Wednesday, December 02, 2009

"By center, or eccentric, hard to tell"

The dimensions of Milton's cosmology are virtually impossible to gauge -- any pictorial representation is bound to be misleading.

We really have no idea of the relative sizes of hell, chaos, and heaven. We can say that the created world - all that is "nature," including the galaxies, is tiny in the vast interminable spaces between heaven and hell. Satan sees the universe at the end of Book 2, hanging like a small jewel from heaven:
And fast by hanging in a golden Chain
This pendant world, in bigness as a Starr
Of smallest Magnitude close by the Moon.
I.e., the created universe is to Heaven as the smallest star is to the Moon.

The "distance" between heaven and hell is mostly chaos, which by definition is pretty indefinite.

Also, above the universe, heaven looms so large that it's impossible to tell its shape, as there is no point from which an eye could see enough of it to judge whether it's square, round, etc.:
Farr off th' Empyreal Heav'n, extended wide
In circuit, undetermind square or round,
Thus the rendering of these elements as in the diagram below is misleading by suggesting knowledge where none exists:

Also, as this commentator notes, it's impossible to determine what lies in the center of the finite Universe - the earth? the sun? Milton appears to leave this rather basic fact open to dispute, along with so much else:
The outer spherical shell of the universe ("whole turning", i.e., the world including the earth) is created by God out of a region of chaos (or abyss "bottomless") using a pair of golden compasses--the shell of the universe is suspended from heaven by a golden chain. A flight of retractable stairs goes down to it from heaven. Hell was a separate enclosure within chaos. According to traditional medieval ideas of cosmology (to which Milton partly subscribed), in the space between the center of the universe (which may either be the earth or the sun--Milton does not assume a geocentric universe) and the outer shell of the universe are ten concentric transparent and immaterial spheres: comprising the moon, 5 planets, sun [or earth], fixed stars, crystalline sphere, and the primum mobile or rhomb (which moved all the spheres within)...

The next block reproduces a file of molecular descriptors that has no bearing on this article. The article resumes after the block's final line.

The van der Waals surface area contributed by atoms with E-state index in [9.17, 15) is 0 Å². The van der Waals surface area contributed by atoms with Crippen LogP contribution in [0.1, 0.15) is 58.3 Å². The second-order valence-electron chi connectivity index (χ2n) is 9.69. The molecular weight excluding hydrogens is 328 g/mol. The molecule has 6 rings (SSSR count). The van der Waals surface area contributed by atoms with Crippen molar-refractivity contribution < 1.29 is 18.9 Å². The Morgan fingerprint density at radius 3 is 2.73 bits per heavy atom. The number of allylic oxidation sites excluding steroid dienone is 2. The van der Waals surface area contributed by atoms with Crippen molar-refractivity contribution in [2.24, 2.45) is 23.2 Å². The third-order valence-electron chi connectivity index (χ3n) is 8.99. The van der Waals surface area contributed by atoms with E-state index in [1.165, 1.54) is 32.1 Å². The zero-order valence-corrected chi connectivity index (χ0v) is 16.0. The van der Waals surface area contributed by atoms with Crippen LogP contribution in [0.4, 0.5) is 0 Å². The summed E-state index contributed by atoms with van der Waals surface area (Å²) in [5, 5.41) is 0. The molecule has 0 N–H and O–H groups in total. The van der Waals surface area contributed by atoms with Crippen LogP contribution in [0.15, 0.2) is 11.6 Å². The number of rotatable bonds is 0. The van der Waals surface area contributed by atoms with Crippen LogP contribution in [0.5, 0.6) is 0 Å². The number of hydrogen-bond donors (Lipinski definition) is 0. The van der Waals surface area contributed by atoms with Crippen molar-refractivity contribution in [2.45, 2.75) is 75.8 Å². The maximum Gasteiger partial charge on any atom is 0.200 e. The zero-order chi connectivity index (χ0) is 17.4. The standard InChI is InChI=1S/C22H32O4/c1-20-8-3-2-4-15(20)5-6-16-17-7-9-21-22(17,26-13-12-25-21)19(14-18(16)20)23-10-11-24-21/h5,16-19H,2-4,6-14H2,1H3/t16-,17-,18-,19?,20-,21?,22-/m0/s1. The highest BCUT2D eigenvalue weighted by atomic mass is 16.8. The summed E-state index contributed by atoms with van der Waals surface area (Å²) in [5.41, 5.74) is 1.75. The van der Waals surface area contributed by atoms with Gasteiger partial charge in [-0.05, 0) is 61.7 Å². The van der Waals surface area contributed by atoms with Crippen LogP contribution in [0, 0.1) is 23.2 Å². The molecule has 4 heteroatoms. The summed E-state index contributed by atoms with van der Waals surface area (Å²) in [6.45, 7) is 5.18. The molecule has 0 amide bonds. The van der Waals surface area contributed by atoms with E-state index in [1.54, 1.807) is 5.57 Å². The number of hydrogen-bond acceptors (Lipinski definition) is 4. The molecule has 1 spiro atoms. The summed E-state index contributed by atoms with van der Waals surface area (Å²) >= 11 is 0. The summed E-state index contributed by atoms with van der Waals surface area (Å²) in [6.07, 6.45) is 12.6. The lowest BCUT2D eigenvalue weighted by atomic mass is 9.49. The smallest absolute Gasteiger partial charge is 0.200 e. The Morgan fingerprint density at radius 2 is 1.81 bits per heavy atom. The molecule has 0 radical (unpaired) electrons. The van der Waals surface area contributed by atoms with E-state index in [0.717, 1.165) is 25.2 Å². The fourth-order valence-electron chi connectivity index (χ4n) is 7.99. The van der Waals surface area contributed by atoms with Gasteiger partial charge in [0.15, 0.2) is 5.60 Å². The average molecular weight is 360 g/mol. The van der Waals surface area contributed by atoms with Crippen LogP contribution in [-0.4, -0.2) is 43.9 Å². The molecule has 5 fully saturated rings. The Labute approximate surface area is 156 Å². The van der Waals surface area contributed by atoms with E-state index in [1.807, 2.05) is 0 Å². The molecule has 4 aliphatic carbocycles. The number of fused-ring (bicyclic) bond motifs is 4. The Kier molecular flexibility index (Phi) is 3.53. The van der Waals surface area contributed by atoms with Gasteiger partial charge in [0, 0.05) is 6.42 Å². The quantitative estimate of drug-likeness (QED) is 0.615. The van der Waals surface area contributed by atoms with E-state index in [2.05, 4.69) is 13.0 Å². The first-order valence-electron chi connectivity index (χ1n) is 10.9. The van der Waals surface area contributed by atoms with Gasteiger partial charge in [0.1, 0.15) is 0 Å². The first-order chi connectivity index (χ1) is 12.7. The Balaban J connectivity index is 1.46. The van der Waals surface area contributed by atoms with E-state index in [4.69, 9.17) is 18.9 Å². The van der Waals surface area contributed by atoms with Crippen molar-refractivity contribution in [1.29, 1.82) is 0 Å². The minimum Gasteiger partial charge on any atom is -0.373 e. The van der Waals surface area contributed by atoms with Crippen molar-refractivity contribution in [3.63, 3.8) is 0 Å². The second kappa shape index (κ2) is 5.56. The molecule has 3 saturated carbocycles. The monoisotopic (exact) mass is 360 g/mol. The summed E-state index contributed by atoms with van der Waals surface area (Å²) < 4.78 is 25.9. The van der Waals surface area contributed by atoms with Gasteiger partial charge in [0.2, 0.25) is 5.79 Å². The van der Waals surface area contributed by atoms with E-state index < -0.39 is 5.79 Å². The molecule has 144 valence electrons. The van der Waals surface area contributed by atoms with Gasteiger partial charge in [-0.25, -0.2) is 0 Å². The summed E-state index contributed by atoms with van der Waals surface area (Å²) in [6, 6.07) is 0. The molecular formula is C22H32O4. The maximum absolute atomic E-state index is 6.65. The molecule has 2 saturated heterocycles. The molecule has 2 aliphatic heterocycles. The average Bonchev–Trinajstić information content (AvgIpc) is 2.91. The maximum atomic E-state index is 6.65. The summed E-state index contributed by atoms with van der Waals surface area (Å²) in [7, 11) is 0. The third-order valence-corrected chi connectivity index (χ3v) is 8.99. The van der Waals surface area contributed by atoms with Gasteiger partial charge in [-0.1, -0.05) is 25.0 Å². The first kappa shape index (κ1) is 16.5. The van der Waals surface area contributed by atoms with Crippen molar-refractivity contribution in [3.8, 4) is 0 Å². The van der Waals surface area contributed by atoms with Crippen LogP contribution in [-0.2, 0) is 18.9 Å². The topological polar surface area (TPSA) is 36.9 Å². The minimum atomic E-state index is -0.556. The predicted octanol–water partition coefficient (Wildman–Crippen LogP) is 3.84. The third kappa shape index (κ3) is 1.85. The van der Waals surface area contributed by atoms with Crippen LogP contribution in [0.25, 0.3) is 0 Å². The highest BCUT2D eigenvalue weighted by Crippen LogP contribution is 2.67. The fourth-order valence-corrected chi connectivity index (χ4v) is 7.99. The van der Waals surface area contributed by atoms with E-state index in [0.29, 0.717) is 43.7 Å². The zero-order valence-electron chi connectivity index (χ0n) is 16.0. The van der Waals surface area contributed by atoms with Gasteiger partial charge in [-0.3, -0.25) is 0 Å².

The idea of the infinite universe as having its center everywhere and nowhere apparently has a long pedigree:

Alain de Lille, a 12th century theologian, borrowing from the Corpus Hermeticum of the 3rd Century:

"God is an intelligible sphere whose centre is everywhere and whose circumference is nowhere."

While Giordano Bruno wrote:

"We can assert with certainty that the universe is all centre, or that the centre of the universe is everywhere and its circumference is nowhere." 

(Bruno is also credited with being the first to think "the universe as a continuum where the stars we see at night are of identical nature as the sun." Wikipedia)

Pascal used the following words:

"God is a circle; His centre is everywhere, His circumference is nowhere."

Incidentally, Nicholas of Cusa worked within a similar awareness of complications deriving from careful consideration of infiinitude.

"The famous saying that God is "a sphere of which the centre is everywhere and the circumference nowhere" is, in fact, first found in a pseudo-Hermetic treatise of the twelth century, and was transferred by Cusanus to the universe, as a reflection of God, in a manner which is Hermetic in spirit..This concept was basic for Bruno, for whom the innumerable worlds are all divine centres of the unbounded universe." - Francis A. Yates, Bruno.

Cusa also anticipated Copernicus in asserting that the Earth revolved around the Sun, breaking with the Ptolemaic model:

Bartolomeu Velho's image of the Ptolemaic Universe

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